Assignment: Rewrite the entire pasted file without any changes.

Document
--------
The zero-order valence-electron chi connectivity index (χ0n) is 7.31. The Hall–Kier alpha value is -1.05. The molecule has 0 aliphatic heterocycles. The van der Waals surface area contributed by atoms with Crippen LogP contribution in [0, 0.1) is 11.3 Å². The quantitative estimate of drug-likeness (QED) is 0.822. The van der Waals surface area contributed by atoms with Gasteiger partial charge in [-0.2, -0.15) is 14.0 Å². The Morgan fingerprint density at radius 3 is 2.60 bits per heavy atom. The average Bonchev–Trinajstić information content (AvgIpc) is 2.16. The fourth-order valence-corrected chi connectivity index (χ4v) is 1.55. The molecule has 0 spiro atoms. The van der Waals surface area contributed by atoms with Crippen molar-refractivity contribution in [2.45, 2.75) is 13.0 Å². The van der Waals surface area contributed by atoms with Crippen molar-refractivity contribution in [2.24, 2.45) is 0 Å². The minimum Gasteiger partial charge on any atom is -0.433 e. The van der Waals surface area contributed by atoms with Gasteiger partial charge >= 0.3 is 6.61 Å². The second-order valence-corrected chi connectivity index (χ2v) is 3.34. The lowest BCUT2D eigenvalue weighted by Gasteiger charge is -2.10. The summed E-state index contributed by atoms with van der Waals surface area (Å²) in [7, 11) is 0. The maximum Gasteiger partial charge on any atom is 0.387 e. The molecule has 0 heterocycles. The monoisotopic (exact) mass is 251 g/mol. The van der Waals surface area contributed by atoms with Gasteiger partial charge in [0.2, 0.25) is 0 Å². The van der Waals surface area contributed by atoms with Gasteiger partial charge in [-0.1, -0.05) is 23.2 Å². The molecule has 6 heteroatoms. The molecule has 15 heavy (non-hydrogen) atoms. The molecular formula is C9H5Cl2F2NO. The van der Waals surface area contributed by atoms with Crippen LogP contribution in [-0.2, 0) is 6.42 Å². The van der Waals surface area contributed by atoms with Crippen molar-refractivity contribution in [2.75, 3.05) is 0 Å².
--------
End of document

The zero-order valence-electron chi connectivity index (χ0n) is 7.31. The Hall–Kier alpha value is -1.05. The molecule has 0 aliphatic heterocycles. The van der Waals surface area contributed by atoms with Crippen LogP contribution in [0, 0.1) is 11.3 Å². The quantitative estimate of drug-likeness (QED) is 0.822. The van der Waals surface area contributed by atoms with Gasteiger partial charge in [-0.2, -0.15) is 14.0 Å². The Morgan fingerprint density at radius 3 is 2.60 bits per heavy atom. The average Bonchev–Trinajstić information content (AvgIpc) is 2.16. The fourth-order valence-corrected chi connectivity index (χ4v) is 1.55. The molecule has 0 spiro atoms. The van der Waals surface area contributed by atoms with Crippen molar-refractivity contribution in [2.45, 2.75) is 13.0 Å². The van der Waals surface area contributed by atoms with Crippen molar-refractivity contribution in [2.24, 2.45) is 0 Å². The minimum Gasteiger partial charge on any atom is -0.433 e. The van der Waals surface area contributed by atoms with Gasteiger partial charge >= 0.3 is 6.61 Å². The second-order valence-corrected chi connectivity index (χ2v) is 3.34. The lowest BCUT2D eigenvalue weighted by Gasteiger charge is -2.10. The summed E-state index contributed by atoms with van der Waals surface area (Å²) in [7, 11) is 0. The maximum Gasteiger partial charge on any atom is 0.387 e. The molecule has 0 heterocycles. The monoisotopic (exact) mass is 251 g/mol. The van der Waals surface area contributed by atoms with Gasteiger partial charge in [0.2, 0.25) is 0 Å². The van der Waals surface area contributed by atoms with Gasteiger partial charge in [-0.1, -0.05) is 23.2 Å². The molecule has 6 heteroatoms. The molecule has 15 heavy (non-hydrogen) atoms. The molecular formula is C9H5Cl2F2NO. The van der Waals surface area contributed by atoms with Crippen LogP contribution in [-0.2, 0) is 6.42 Å². The van der Waals surface area contributed by atoms with Crippen molar-refractivity contribution in [2.75, 3.05) is 0 Å².